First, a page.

Smoking during pregnancy contributes to an increased risk of a broad range of obstetric and infant complications, including spontaneous abortion, pregnancy and labour complications, stillbirth, low birth weight (small and sickly baby) and sudden infant death syndrome. In addition to these risks from maternal smoking, exposure to second-hand tobacco smoke is also a risk during pregnancy and harms both the mother and the developing baby.
The rate of smoking during pregnancy is high among women who identify as having an Aboriginal baby. In
2019 HealthStats NSW reported that 43.2 per cent of NSW Aboriginal women smoked during pregnancy compared to 7.1 per cent of non-Aboriginal women.
The NSW Government is committed to closing the gap in pregnancy smoking rates between Aboriginal and non-Aboriginal women in order to give Aboriginal children the best start in life.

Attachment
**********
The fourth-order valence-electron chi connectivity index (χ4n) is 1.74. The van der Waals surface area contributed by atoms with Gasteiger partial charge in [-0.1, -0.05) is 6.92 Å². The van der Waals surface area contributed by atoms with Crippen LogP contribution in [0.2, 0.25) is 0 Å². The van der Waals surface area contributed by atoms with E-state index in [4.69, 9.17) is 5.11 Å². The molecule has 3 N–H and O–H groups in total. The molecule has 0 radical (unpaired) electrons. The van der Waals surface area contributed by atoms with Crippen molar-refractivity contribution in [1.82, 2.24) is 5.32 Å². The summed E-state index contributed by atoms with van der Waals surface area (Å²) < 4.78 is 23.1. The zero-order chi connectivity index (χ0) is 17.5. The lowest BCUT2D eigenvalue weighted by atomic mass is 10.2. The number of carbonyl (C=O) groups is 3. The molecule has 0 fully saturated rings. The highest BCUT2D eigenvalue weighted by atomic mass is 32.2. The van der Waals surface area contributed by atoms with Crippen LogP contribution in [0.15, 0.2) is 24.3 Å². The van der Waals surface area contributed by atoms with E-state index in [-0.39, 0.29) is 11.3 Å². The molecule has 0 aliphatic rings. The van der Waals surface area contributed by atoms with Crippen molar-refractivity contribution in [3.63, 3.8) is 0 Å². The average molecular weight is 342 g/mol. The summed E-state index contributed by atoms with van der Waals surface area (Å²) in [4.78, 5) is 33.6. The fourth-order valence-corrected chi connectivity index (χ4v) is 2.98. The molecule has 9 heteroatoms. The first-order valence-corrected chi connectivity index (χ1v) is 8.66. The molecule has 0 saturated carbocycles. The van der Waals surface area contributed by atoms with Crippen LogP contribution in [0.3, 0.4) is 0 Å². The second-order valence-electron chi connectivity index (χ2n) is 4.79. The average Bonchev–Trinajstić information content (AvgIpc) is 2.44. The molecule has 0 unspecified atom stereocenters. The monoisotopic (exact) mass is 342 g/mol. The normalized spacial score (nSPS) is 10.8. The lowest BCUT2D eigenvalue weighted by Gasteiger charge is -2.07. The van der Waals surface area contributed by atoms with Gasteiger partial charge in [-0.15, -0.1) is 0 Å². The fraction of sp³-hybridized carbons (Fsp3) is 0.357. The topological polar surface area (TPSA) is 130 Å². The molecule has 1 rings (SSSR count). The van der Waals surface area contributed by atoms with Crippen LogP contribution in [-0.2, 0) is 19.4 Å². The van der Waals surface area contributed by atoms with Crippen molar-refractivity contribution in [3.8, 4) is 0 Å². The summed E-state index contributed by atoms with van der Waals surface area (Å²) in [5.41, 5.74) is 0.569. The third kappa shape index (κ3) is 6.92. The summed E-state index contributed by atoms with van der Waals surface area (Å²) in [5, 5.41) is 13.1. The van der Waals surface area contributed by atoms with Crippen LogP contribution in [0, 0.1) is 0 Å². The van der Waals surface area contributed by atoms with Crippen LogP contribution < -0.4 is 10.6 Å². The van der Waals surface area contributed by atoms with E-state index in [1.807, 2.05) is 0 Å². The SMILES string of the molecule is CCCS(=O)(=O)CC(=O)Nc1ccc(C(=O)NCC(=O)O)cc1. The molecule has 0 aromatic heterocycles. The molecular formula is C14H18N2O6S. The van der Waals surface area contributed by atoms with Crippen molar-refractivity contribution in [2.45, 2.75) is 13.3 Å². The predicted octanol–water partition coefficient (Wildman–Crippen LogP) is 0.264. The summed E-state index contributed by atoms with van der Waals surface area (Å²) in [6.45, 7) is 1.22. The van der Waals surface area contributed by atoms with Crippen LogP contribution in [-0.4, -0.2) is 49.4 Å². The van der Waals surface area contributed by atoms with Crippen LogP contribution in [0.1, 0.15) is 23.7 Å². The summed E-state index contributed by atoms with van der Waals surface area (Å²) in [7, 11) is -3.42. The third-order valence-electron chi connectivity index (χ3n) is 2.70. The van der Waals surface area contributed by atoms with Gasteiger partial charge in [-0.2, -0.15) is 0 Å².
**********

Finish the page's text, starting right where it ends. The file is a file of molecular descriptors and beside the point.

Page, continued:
Quit for new life is a smoking cessation program for women having an Aboriginal baby. The program, which finished on 30 June 2018, aimed to address the high rate of smoking during pregnancy and prevent relapse to smoking after birth. The program was a joint initiative of the NSW Ministry of Health and NSW Kids and Families. It provided culturally appropriate smoking cessation support to Aboriginal pregnant women and their household members who smoke, including advice, behavioural strategies, referral to Quitline, up to 12 weeks free nicotine replacement therapy, and extended follow-up support.
A four-minute long video and complementary short report made in 2019-2020 share how three different services worked to sustain support to reduce the harms of smoking on mothers and babies. The video and report may help other services consider how to sustain best practice cessation support that were introduced under Quit for new life.
Some Aboriginal Community Controlled Health Services were also involved in the Quit for new life.
For more information on the Quit for new life program, download a copy of the Quit for new life handbook.